Carpal Tunnel Release: Endoscopic, Open, and Revision

Carpal Tunnel Release: Endoscopic, Open, and Revision

Marco Rizzo


  • The carpal tunnel or carpal canal is a space bounded by the carpal bones dorsally, the trapezium and scaphoid radially, the hook of the hamate ulnarly, and the transverse carpal ligament (TCL) palmarly (FIG 1A).

  • The contents of the carpal canal includes the median nerve and nine digital flexor tendons, along with their accompanying tenosynovium (FIG 1C).

  • Anatomic anomalies include the following:

    • A persistent median artery

    • Muscle anomalies

    • Median nerve branching anomalies (FIG 1B)

  • Extraneous masses or structures may be found within the carpal canal, including sarcoid and ganglion cysts.

    • Arthritis or bone spurs from the carpus can diminish the size of the carpal canal and established associations between basal thumb arthritis and CTS exist.3

FIG 1A. Cross-section of the carpal tunnel. B. The carpal tunnel has been fully released, and the median nerve motor branch is seen branching from the nerve proximally and penetrating the radial portion of the TCL. C. Cross-section of the carpal tunnel with the ulnar artery and nerve superficial to the TCL. (continued)

FIG 1(continued) D. Traction on the median nerve secondary to significant displacement of a distal radius and ulna fracture. The nerve was displaced dorsal to the radius and ulna and remained dorsal following reduction. E. The nerve is shown after being removed from between the radius and ulna. (B: Copyright Thomas R. Hunt III, MD.)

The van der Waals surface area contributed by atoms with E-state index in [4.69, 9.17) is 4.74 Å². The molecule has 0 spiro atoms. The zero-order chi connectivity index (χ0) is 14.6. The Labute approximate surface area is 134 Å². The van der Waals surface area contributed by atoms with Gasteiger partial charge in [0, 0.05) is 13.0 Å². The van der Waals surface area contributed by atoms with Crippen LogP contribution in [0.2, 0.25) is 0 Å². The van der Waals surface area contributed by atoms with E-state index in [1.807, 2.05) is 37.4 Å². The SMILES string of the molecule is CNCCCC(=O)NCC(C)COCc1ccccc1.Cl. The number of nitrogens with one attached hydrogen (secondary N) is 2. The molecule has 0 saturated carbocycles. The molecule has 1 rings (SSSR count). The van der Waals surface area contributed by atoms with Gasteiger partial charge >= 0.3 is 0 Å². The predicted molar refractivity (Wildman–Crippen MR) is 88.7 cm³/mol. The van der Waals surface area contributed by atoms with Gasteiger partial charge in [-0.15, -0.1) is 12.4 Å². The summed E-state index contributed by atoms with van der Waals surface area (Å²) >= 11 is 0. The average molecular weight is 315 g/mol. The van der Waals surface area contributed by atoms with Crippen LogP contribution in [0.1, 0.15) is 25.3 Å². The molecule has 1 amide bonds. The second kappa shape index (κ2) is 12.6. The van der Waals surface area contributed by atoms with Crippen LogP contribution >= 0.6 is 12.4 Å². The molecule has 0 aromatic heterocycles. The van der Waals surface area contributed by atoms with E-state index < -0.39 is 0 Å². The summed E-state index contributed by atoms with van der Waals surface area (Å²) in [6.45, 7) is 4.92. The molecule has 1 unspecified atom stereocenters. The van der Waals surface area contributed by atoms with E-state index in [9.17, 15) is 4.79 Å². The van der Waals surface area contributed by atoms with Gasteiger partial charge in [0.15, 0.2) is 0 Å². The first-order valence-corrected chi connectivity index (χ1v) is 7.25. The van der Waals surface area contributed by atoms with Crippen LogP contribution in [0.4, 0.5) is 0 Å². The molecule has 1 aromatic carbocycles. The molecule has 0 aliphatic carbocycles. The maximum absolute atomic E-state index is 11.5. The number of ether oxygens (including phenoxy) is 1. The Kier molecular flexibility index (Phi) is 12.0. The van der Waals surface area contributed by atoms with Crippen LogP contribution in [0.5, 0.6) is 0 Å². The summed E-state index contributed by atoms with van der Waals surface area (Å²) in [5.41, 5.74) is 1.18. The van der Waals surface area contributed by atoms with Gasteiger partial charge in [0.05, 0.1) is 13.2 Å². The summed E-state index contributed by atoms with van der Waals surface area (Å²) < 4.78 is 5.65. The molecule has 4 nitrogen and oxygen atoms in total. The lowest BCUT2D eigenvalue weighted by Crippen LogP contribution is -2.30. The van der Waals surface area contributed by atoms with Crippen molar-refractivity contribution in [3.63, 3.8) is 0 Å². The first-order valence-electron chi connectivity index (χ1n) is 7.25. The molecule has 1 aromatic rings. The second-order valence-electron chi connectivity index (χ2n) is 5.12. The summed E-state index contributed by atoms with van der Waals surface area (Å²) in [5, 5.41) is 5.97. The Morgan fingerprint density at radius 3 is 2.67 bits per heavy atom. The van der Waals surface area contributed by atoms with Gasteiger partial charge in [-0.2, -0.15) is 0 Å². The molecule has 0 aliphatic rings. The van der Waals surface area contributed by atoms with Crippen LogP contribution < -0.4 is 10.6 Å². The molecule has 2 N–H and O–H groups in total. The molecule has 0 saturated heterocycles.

• Most cases of CTS are idiopathic.11

  • Some cases are associated with systemic conditions, such as rheumatoid arthritis, diabetes, thyroid disease, chronic renal failure, and sarcoidosis.

  • CTS is associated with pregnancy.

  • There is an association of CTS with cumulative trauma and repetitive use.11

  • Increased pressure within the carpal canal is associated with CTS.2,7,14

  • Peripheral neuropathy and CTS have also been associated with shear forces on the nerve, such as with a traction injury (FIG 1D,E).8


  • CTS may have a variable course. It can improve, remain stable, or become more severe.

    • Severity of compression, age, and patient comorbidities help predict natural history.

  • Patients with severe CTS have motor and sensory changes and may have muscle weakness and atrophy.11

    • Patients with extremely advanced CTS frequently have constant numbness, thenar weakness, and readily visible atrophy.


  • Presenting symptoms can be variable: Some patients with mild CTS present with moderate to severe pain, numbness, and paresthesias, whereas other patients have minimal symptoms until their syndrome is severe.

  • Symptoms are based in part on severity of disease.

    • Mild disease

      • Intermittent numbness and tingling

      • Provocative symptoms when driving, holding objects, and nocturnal waking

    • Moderate disease

      • Numbness and tingling become constant

      • +/− provocative symptoms

    • Severe disease

      • Dense constant numbness

      • Frequent absence of provocative symptoms

      • Thenar muscle atrophy with weakness and loss of dexterity

  • Obtain a full medical history to identify for risk factors for CTS such as hypothyroidism and diabetes.

  • The surgeon must understand the patient’s occupational and recreational hand activities and any antecedent trauma that might contribute to symptoms.

    • It is helpful to inquire about activity(s) that trigger symptoms.

  • Obtain a sense of symptom progression and severity.

    • Questions should be asked about sensory and motor function, pain pattern, and nocturnal waking.